Scotland is blessed with countless wonderful walks all around the country. Even in cities and towns, you are never far away from a green space filled with nature. Finding rewarding walking trails on my travels around the country is one of my favourite things to do and when I discover somewhere extra special you can be sure I will also share it here with you.
The circular walk at the Birks of Aberfeldy in Highland Perthshire definitely falls in to that category. This beauty spot even managed to captivate Robert Burns who was inspired to compose 'The Birks of Aberfeldy'. Prior to his poem, the area was actually called the Den of Moness and renamed after his lyrics were put to a pre-existing melody and became a popular song.
The route takes you through a mossy woodland and up past tumbling waterfalls until you reach Upper Moness Falls, the highest on the walk. I think it is a pretty magical place and obviously Burns did too, so if you fancy following in both our footsteps, read on...
Birks of Aberfeldy Walk Details
DISTANCE - Approx 2 miles from the designated free car park, add on about 1/2 mile each way if you are walking from Aberfeldy town centre
TIME - The walk takes on average 1 - 2 hours depending on how often you stop to admire the scenery!
TERRAIN - A mixture of designated pathways, wooden walkways and steps. Steep climb on the way up.
DIFFICULTY - Most of the walks I feature on my blog are easy to moderate as I want to include options that most people can manage. I would say that the circular route around The Birks of Aberfeldy is more towards the moderate category as there is some steep climbing in parts. However, provided you have good mobility and a basic level of fitness then it is achievable. If you do need a wee break then there are benches and view points where you can enjoy a wee breather.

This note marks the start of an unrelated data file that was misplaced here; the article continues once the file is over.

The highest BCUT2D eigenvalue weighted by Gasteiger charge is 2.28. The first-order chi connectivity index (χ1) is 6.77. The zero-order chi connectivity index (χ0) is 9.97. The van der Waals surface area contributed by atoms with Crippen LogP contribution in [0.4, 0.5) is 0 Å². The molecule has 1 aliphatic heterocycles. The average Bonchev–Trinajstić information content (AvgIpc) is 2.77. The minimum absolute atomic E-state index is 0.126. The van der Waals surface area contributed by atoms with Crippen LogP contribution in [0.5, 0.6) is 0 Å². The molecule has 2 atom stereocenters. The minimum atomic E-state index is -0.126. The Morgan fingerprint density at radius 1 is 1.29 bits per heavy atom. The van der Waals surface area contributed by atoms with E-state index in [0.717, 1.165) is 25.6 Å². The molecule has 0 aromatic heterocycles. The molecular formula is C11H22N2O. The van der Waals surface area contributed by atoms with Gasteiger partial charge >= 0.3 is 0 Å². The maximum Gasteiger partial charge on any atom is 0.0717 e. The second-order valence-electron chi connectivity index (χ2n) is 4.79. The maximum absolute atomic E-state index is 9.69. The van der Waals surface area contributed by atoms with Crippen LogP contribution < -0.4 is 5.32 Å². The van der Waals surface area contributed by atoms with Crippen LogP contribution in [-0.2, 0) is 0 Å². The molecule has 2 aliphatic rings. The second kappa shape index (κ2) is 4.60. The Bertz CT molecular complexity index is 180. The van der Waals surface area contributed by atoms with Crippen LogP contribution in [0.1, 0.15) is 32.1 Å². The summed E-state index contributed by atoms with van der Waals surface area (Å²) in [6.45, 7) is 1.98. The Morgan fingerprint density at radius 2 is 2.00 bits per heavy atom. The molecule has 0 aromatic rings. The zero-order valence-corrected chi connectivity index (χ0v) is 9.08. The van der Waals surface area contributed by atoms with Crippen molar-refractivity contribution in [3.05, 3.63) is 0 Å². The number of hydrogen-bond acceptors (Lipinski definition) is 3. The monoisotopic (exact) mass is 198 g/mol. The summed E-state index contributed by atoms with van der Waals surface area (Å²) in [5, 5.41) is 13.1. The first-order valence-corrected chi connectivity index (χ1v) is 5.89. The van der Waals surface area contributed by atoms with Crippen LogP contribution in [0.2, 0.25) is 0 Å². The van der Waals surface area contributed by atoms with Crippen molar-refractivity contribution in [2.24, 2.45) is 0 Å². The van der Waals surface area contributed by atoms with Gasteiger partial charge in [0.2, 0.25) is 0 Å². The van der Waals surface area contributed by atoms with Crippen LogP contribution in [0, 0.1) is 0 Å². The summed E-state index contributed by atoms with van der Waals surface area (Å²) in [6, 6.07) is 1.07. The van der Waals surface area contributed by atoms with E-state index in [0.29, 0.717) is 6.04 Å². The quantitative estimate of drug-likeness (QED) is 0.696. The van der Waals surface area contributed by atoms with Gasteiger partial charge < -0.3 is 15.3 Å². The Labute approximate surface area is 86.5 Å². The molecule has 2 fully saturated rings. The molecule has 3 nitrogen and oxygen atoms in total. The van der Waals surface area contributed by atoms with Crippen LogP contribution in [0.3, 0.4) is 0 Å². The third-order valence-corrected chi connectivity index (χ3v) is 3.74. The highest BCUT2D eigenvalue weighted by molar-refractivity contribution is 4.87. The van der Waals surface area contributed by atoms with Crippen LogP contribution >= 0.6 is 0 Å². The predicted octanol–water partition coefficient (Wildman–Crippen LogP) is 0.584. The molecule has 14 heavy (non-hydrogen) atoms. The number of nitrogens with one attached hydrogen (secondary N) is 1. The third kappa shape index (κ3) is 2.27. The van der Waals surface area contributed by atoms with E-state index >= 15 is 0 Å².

TIPS - I would recommend following the trail clockwise - this direction is the most rewarding as you climb up past the many waterfalls but it does involve lots of steep steps. Alternatively you can head anti-clockwise which involves walking uphill on a slope and coming down the stairs on the way back. For the purposes of this blog, I'll be referring to the clockwise route.
FOLLOW IN THE FOOTSTEPS OF ROBERT BURNS
From the car park turn left and cross the first of several wooden footbridges over Moness Burn. The start of the walk is flat and easy going. Before long you will reach a sculpture of Rabbie Burns sitting on a bench, notepad in hand. Take a seat next to him and take in the scenery that inspired Scotland's National Bard to put pen to paper.
Burns visited in August 1787 and a little further along the way you will find the actual spot that he was alleged to have sat at while composing his famous poem. Although some of the woodland has changed since his visit, the oak, ash, hazel and birch trees are still there.
The birch trees are the stars of Rabbie's poem - 'birks' is the Scots for birch trees .
Taymouth Marina offers luxury self-catering accommodation next to Loch Tay. They recently invited me along to experience their resort which is perfect for those that like to play hard during the day and fully relax in their free time.